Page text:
Melting Ice and Rising Sea Levels
Everyone is talking about climate change. As global temperatures rise, this will lead to melting of glaciers and sea ice. If this causes a rise in sea levels, this will make communities that live near the coast or on low-lying islands very vulnerable to flooding.
Melting Sea IcePart fill a clear container with water and mark the level of the water on the side. Put the container in the freezer overnight, and mark the level of the ice. Has the water expanded or contracted? Take the ice out of the container and drop it into a bowl of water. Does the ice float? How much of the ice is below the surface of the water?
Ice floats, because it has a lower density than water (see ‘Solids, Liquids and Gases: Ice, Water and Steam’ and ‘Floating and Sinking: Looking at Density’.
Fill a glass bowl with water, and drop in ten ice cubes. Mark the level of the water on the side of the bowl, and allow the ice to melt.
This is a model of icebergs floating in the sea, or ice in the Artic. As global temperatures increase, ice in the seas will begin to melt. Even through ice floats, a lot of it remains below the surface of the water, and so displaces (pushes out of the way) some of the water. This means that when the ice melts it does not make a lot of difference to the level of the water.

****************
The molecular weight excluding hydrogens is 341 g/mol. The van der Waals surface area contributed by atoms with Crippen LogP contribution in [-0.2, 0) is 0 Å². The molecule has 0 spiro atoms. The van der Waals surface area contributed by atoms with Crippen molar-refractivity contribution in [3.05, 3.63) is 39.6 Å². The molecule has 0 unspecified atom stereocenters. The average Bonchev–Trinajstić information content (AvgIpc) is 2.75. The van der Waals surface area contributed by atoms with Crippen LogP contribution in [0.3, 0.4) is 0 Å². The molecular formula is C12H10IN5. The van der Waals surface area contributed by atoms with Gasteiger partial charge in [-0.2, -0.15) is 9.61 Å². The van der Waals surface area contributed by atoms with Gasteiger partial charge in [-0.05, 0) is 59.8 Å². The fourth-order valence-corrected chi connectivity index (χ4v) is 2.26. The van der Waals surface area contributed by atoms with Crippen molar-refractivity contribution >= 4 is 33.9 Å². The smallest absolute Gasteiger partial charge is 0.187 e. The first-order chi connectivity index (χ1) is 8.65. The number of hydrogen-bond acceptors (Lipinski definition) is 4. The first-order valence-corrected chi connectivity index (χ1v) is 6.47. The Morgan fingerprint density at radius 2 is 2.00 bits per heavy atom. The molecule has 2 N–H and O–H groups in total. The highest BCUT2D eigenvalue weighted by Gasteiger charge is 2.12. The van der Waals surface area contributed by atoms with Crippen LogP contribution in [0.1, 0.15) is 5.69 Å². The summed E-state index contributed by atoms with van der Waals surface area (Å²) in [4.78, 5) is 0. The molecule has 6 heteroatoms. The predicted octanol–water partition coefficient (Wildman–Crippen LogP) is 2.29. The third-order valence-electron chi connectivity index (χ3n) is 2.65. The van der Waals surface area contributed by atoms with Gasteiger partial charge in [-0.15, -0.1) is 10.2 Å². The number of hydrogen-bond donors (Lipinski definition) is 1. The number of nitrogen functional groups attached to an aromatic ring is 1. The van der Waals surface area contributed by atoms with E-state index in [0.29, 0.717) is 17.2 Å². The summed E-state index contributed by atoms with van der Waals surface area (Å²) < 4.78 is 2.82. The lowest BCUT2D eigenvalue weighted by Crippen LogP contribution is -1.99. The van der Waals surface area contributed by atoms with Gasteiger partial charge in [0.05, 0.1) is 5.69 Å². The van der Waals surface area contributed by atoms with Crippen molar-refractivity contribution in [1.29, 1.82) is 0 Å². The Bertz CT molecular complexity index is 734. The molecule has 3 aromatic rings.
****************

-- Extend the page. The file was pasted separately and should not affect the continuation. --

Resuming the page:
Melting Ice on LandRest a piece of wood on the edge of a glass bowl filled with water, tilted so that any melting water will run into the bowl, and place ten ice cubes on the block of wood. Mark the level of the water on the side of the bowl, and allow the ice to melt.
This is a model of ice on a continent, such as glaciers and ice sheets on the Antarctic. As global temperatures increase, glaciers and ice sheets on land will begin to melt and flow into rivers and the sea.
Expanding WaterHalf fill an empty squeezy mayonnaise or tomato sauce bottle with room temperature water and add some food colouring. Put a straw through the hole in the top and push it down until it goes under the surface of the water. Seal the gap around the straw with Plasticine. Blow a little air down the straw (not too much) so that the water level rises in the straw, about five centimetres above the top of the bottle.
Watch to see if the level of the water falls – if it does, reseal around the straw. If necessary, break up any air bubbles in the straw with a skewer or cocktail stick, or add a few drops of water into the straw to top the level up. Mark the level of the water on the straw. Put the bottle next to a radiator – what happens to the level of the water? Put the bottle in the fridge – what happens to the level of the water?
In the same way that air expands when it is warm (see ‘Warm and Cold: Expanding Air’), warm water expands and takes up more space than cold water (see ‘Warm and Cold: Heavy Water’).
Some people argue that melting land ice will not contribute much to rising sea levels, because the land ice is largely in the southern hemisphere, which may not be as much affected by warming. They suggest, however, that sea levels will still rise, because as the seas warm, the water will expand.